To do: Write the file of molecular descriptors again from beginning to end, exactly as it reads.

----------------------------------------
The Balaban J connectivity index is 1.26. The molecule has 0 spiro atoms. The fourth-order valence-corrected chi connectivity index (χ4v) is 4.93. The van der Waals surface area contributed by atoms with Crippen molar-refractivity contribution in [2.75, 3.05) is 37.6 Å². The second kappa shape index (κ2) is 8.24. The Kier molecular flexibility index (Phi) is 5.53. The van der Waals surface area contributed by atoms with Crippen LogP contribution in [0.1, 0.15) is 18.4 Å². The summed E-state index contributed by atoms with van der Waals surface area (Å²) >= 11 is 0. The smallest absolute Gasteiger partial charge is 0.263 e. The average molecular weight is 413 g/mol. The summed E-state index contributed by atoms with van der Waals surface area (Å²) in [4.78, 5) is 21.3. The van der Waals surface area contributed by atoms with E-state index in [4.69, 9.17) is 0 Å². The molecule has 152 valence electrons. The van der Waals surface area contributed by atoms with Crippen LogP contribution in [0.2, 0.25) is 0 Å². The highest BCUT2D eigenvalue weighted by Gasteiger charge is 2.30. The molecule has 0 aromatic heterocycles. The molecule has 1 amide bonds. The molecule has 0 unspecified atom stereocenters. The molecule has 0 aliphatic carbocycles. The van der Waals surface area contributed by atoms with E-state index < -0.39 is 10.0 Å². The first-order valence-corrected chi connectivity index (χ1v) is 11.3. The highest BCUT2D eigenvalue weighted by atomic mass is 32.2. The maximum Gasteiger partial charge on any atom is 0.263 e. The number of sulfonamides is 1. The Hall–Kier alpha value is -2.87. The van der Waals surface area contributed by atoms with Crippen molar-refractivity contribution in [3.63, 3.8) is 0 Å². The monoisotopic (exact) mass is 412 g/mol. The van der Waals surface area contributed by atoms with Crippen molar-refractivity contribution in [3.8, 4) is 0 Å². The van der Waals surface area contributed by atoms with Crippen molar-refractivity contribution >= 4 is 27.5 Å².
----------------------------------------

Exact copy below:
The Balaban J connectivity index is 1.26. The molecule has 0 spiro atoms. The fourth-order valence-corrected chi connectivity index (χ4v) is 4.93. The van der Waals surface area contributed by atoms with Crippen molar-refractivity contribution in [2.75, 3.05) is 37.6 Å². The second kappa shape index (κ2) is 8.24. The Kier molecular flexibility index (Phi) is 5.53. The van der Waals surface area contributed by atoms with Crippen LogP contribution in [0.1, 0.15) is 18.4 Å². The summed E-state index contributed by atoms with van der Waals surface area (Å²) >= 11 is 0. The smallest absolute Gasteiger partial charge is 0.263 e. The average molecular weight is 413 g/mol. The summed E-state index contributed by atoms with van der Waals surface area (Å²) in [4.78, 5) is 21.3. The van der Waals surface area contributed by atoms with E-state index in [4.69, 9.17) is 0 Å². The molecule has 152 valence electrons. The van der Waals surface area contributed by atoms with Crippen LogP contribution in [0.2, 0.25) is 0 Å². The highest BCUT2D eigenvalue weighted by Gasteiger charge is 2.30. The molecule has 0 aromatic heterocycles. The molecule has 1 amide bonds. The molecule has 0 unspecified atom stereocenters. The molecule has 0 aliphatic carbocycles. The van der Waals surface area contributed by atoms with E-state index < -0.39 is 10.0 Å². The first-order valence-corrected chi connectivity index (χ1v) is 11.3. The highest BCUT2D eigenvalue weighted by atomic mass is 32.2. The maximum Gasteiger partial charge on any atom is 0.263 e. The number of sulfonamides is 1. The Hall–Kier alpha value is -2.87. The van der Waals surface area contributed by atoms with Crippen molar-refractivity contribution in [3.63, 3.8) is 0 Å². The monoisotopic (exact) mass is 412 g/mol. The van der Waals surface area contributed by atoms with Crippen molar-refractivity contribution in [3.8, 4) is 0 Å². The van der Waals surface area contributed by atoms with Crippen molar-refractivity contribution >= 4 is 27.5 Å².